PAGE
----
Guji, Ethiopia

Guji, Ethiopia

Item information

Uraga Yabitu #1

Item information

Sugar, Lemon, Creamy


Variety: 74110, 74112

Processing: Washed

Origin: Guji, Ethiopia

Producers: Keta Maduga Cooperative Union

Altitude: 2100M


Uraga is the name of the woreda in Guji where this delicious coffee was grown. A woreda is a third-level district in Ethiopia - (sort of like a municipality within a county within a state in the USA) - which is all to say it's a pretty small area. Cherry from Uraga was delivered to the Yabitu station for processing - where it was wet-fermented for 36 hours as part of the washing process. The coffee dried on raised beds for 10 days, during which time it was turned repeatedly to prevent clumping and ensure even moisture content - which translated to more delicious flavors.

Uraga Yabitu #1 has a great mix of flavors at play. Look for an upfront sweetness like simple syrup or powdered sugar - and some pops of lemony acidity throughout. Somewhat surprisingly, this lot exhibits a silky mouthfeel that helps those flavors mingle well and makes each brew a luxurious experience. Coffees from Guji exhibit a wide range of flavors, and Uraga Yabitu #1 is certainly a unique one. Enjoy!

Sign in  or  Join   to see what days we are roasting this coffee on.

You must have received this item in order to comment.

Sign in to comment


3.0 out of 5

Nice but not for me

Too high-key, acidic for me; but a lovely coffee in its own right.

On 08/19/22 Sean Reilly said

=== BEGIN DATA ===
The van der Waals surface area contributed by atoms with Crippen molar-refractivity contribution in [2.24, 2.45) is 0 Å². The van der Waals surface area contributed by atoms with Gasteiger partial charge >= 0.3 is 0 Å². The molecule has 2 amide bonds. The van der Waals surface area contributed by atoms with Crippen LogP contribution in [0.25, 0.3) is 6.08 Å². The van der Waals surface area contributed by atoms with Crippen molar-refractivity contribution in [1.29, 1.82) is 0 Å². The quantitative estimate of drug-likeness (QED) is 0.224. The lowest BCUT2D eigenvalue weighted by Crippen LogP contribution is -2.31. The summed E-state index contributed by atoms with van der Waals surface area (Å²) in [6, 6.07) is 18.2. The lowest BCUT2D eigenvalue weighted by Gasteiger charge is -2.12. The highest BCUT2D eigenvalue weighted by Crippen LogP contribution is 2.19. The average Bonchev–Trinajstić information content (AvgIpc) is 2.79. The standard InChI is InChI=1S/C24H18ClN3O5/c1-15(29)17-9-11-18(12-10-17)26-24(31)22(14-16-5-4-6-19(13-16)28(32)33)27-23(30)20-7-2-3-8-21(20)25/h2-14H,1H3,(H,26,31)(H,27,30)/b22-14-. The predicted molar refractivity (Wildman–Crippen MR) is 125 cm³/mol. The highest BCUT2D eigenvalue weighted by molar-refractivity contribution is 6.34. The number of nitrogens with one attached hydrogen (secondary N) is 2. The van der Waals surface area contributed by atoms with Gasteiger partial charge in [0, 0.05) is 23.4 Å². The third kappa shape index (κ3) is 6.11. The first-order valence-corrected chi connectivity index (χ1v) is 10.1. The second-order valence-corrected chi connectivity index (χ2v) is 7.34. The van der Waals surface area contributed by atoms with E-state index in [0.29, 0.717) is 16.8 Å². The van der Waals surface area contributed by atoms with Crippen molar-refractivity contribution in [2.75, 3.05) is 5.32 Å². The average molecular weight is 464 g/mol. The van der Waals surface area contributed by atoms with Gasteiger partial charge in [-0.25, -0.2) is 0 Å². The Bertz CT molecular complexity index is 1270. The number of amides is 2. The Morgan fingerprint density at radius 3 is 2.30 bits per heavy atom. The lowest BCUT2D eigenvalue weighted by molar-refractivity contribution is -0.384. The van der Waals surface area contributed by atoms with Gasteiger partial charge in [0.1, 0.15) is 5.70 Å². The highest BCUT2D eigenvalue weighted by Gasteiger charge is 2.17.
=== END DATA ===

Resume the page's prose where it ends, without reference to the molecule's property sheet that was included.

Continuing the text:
Hey Elisabeth, couple of suggestions for you if you aren't fond of the fruitier notes. You can increase your grind size by one or two notches (i.e. make the grind more coarse). This will temper the acidic pop a little. If that doesn't work for you our Classic line up is selected to be more chocolate focused (and less fruity) so it might be what you are looking for?

Elisabeth Marsch


Member Since

January '21

3.0 out of 5

Not bad

I have brewed it a couple times now with the v60. I am not too terribly impressed. To me it just comes across like a solid, every day, mild black tea. Maybe I need to try some other brewing methods to get some of these flavor notes out of it.

On 09/07/22 Sean Reilly said

Hi Justin, I'd recommend grinding a little finer to see if you can get some of the more intense flavors out. Black tea is probably in there given that it's an Ethiopian but I'd be expecting more from it. So definitely try to grind finer to get more of those flavors.

Justin Trousdell


Member Since

December '17